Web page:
# Why we have added the ChangeUnit annotation and deprecated ChangeLog

Mongock team is aware of the implications of this change, that's why is totally backward compatible. All the old code related to @ChangeLog and @ChangeSet will remain compatible.

However, the Mongock team has identified that the old changelog structure starts to struggle handling new features. The configuration was cumbersome and a bit more complex that needed.

This is the reason we have added the @ChangeUnit. A more practical version of the @ChangeLog, which can be see as a changeLog, wich a unique and mandatory changeSet(@Execution) that also requires a complementary method @RollbackExecution.

More information in the migration section.

# I've migrated to Mongock 5 and there are some existing @ChangeLog classes in my project. Should I remove or change them?

No. Your old changeLogs should remain untouched. Although deprecated, they will remain in the code for backward compatibility.

For more information about the recommended approach, please visit this section.

# What happens if a changeUnit fails

Mongock always try to rollback the failed changes. In a transactional environment, Mongock relies on the database transactional mechanism to rollback the migration changes(@Execution method) as well as the mongock metadata associated to the change. In summary it would be like that change was never started. In a non-transactional environment, Mongock manually tries to rollback the migration change by executing the @RollbackExecution method and marks the change entry as ROLLED_BACK in the database. Please notice that although Mongock will try its best to achieve this, it's not guaranteed.

Once the rollback operation is performed, Mongock will abort the migration and throw an exception. The next time Mongock is executed will carry on from the failed changeUnit. You need to understand that if the changeUnit keep failing, Mongock will keep aborting. In an self-deployed infrastructure like Kubernetes this potentially means get into an infinite loop.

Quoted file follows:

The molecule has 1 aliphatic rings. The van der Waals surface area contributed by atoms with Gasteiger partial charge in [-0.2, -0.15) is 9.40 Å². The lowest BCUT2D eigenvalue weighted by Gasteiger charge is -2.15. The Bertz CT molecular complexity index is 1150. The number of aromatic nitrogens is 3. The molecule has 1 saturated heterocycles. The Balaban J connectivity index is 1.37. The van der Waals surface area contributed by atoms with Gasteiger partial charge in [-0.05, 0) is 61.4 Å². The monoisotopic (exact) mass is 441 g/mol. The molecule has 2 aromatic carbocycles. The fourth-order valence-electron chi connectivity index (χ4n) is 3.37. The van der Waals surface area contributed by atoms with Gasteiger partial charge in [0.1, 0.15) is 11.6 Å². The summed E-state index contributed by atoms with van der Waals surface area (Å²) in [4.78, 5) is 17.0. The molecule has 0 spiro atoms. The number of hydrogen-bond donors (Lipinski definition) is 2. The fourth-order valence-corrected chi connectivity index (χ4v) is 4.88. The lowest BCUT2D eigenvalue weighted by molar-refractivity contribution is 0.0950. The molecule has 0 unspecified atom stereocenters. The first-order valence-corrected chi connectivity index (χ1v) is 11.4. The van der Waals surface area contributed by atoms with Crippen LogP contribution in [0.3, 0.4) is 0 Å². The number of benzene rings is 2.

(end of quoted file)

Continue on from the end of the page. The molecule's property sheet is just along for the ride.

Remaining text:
# Should I implement the @RollbackExecution method in transactional environments?

Yes, we highly recommend to implement the @RollbackExecution method.

The main reason for this is that some other operations like undo, rely on this method to work. However it's a very good practice as it provides a robust system that is less affected when moving to non-transactional environments.

# Can Mongock be used in applications deployed in Kubernetes?

Yes. Actually the main use of Mongock is as part of the application start up, shipping together code and data changes, providing safer migrations in distributed systems.

# Does the CLI change something in my application?

No. The CLI just takes from your application what is needed to run the migration.

With Mongock standalone, it takes the MongockBuilderProvider implementations and retrieves the builder. For Springboot, by default it loads the entire Springboot context, but you can filter which configuration class to load by annotating the main class with @MongockCliConfiguration. For more information please visit the cli page.

# Until which Spring data version is MongockTemplate compatible with?

4.2.3. But you can use more recent version of Spring Data. MongockTemplate won't reflect the new API, but it won't complain.

# I have some references to MongockTemplate in my project and I've upgraded to version 5, should I remove them?

No, even if you use a more updated version of Spring Data. You just use Spring MongoTemplate for now on.

# What's the difference between undo and rollback?

Rollback is the act of reverting a change after failing at execution time. On the other hand undo is the act of reverting a change some time after being successfully executed.